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Re: AO-27 TEPR state explanation



I'm asked to explain TEPR about one a month. I also noticed that this
info isn't in the AO-27 spacecraft information area of the AMSAT site. It
should be added to the schedule and operation area in AO-27  spacecraft
information.

73 Jeff kb2wqm 



On Sun, 7 Nov 1999 07:51:42 -0500 "Chuck Wyrick" <cwyrick@mediaone.net>
writes:
> Here is a reprint of a previous posting explaining the TEPR meaning 
> on
> AO-27.
> 
> To summarize:  We set the bird to charge its batteries for "x" 
> number of
> minutes AFTER it enters the Sun.  This is TEPR state 4 expressed in 
> 30
> second increments, e.g. TEPR 42 means that the charging time is 21 
> minutes.
> We then set TEPR state 5 to the length of time, expressed in 30 
> second
> increments, that the transmitter would be on from the start of TEPR 
> 4 but
> not on until the completion of TEPR 4, e.g. TEPR 78 means that the
> transmitter will shut off 39 minutes after the start of TEPR 4, but 
> the
> transmitter will be on for 18 minutes. (78-42 =36, or 18 minutes)
> 
> AO-27 TEPR States Explained
> 
> AO-27 uses a method called Timed Eclipse Power Regulation (TEPR) to
> regulate the batteries.  In simple terms, TEPR times how long it has
> been in the eclipse or in the sun and decides what subsystems to 
> turn
> on or off.
> 
> The current software onboard AO-27 breaks an orbit into 6 different
> states as follows:
> 
> TEPR State 1:  Starts when the satellite enters the Eclipse
> TEPR State 2:  Starts a programmed time after TEPR State 1 (Still
> during the Eclipse)
> TEPR State 3:  Starts a programmed time after TEPR State 1 that's
> after State 2 (Still during the Eclipse)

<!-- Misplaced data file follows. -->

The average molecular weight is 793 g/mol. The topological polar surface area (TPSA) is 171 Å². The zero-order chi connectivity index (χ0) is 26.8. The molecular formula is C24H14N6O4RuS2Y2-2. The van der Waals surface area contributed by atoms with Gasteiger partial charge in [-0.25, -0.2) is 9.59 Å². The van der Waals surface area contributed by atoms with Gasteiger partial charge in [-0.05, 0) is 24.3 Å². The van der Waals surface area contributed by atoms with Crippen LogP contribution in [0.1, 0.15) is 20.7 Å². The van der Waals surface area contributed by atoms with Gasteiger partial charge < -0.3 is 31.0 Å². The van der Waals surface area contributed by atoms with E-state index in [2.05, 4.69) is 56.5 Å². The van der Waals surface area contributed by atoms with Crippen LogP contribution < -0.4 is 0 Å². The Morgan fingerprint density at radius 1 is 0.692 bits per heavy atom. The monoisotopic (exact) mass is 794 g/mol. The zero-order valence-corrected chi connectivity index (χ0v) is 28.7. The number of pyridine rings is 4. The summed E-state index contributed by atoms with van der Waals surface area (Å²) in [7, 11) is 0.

> 
> TEPR State 4:  Starts when the satellite enters the Sun
> TEPR State 5:  Starts a programmed time after TEPR 4 (Still in the
> Sun)
> TEPR State 6:  Starts a programmed time after TEPR 4 that's after
> State 4 (Still in the Sun)
> 
> Current Subsystems by State:
> TEPR 1,2,3 - all unneeded Subsystems turned off (This is why there 
> is
> no Night time use of the satellite)
> TEPR 4     - AO-27 Transmitter is turned to exciter power only. All
> other Transmitters are off.
> TEPR 5     - AO-27 Transmitter is turned to 0.5 watts (low power)
> TEPR 6     - all unneeded Subsystems turned off
> 
> Using this Model, During a descending, day-time pass, AO-27 will 
> enter
> TEPR 4 after coming out of the eclipse and will start to recharge 
> its
> batteries.  We program the TEPR 5 time so the satellite will stay in
> TEPR 4 until the foot print reaches latitudes equal to the Northern
> United States.  At that time, it changes to TEPR State 5 and the
> transmitter turns on.  The duration of TEPR State 5 is set for the
> longest we can leave the transmitter on to keep the batteries in a
> state that will prolong their life time.  At the current time (June
> 1999) this is 18 minutes.  If we were to leave it on longer we would
> start to limit the life time of the satellite.  The TEPR 6 period
> needs to be long enough to recharge the batteries before we enter 
> the
> eclipse again (TEPR 1).
> 
> The time we need to stay in TEPR 6 is what places a limit on the
> southern latitudes we can work in.
> 
> 73
> Chuck, KM4NZ, Acting Control Operator
> 
> 
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